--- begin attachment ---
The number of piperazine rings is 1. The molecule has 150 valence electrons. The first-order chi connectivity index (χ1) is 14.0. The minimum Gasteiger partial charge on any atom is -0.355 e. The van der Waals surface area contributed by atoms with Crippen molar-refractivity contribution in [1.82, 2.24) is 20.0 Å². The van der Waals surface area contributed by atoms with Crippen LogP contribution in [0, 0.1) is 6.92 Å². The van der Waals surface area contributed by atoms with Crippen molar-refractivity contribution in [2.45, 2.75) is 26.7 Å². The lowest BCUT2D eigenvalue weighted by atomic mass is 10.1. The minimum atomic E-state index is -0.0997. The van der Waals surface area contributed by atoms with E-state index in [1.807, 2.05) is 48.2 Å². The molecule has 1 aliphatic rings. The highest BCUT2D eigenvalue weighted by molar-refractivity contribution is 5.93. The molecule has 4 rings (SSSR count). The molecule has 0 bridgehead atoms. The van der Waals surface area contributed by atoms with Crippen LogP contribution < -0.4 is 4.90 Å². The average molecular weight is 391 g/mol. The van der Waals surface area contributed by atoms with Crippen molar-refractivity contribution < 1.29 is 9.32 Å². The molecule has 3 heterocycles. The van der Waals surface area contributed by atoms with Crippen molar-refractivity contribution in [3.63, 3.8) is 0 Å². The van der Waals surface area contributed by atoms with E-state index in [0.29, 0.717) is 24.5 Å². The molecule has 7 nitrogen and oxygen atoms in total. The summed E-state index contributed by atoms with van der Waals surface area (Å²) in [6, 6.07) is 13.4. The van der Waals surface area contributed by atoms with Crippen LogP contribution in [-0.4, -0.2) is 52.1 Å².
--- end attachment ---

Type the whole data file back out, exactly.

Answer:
The number of piperazine rings is 1. The molecule has 150 valence electrons. The first-order chi connectivity index (χ1) is 14.0. The minimum Gasteiger partial charge on any atom is -0.355 e. The van der Waals surface area contributed by atoms with Crippen molar-refractivity contribution in [1.82, 2.24) is 20.0 Å². The van der Waals surface area contributed by atoms with Crippen LogP contribution in [0, 0.1) is 6.92 Å². The van der Waals surface area contributed by atoms with Crippen molar-refractivity contribution in [2.45, 2.75) is 26.7 Å². The lowest BCUT2D eigenvalue weighted by atomic mass is 10.1. The minimum atomic E-state index is -0.0997. The van der Waals surface area contributed by atoms with E-state index in [1.807, 2.05) is 48.2 Å². The molecule has 1 aliphatic rings. The highest BCUT2D eigenvalue weighted by molar-refractivity contribution is 5.93. The molecule has 4 rings (SSSR count). The molecule has 0 bridgehead atoms. The van der Waals surface area contributed by atoms with Crippen LogP contribution < -0.4 is 4.90 Å². The average molecular weight is 391 g/mol. The van der Waals surface area contributed by atoms with Crippen molar-refractivity contribution < 1.29 is 9.32 Å². The molecule has 3 heterocycles. The van der Waals surface area contributed by atoms with Crippen molar-refractivity contribution in [3.63, 3.8) is 0 Å². The van der Waals surface area contributed by atoms with E-state index in [0.29, 0.717) is 24.5 Å². The molecule has 7 nitrogen and oxygen atoms in total. The summed E-state index contributed by atoms with van der Waals surface area (Å²) in [6, 6.07) is 13.4. The van der Waals surface area contributed by atoms with Crippen LogP contribution in [-0.4, -0.2) is 52.1 Å².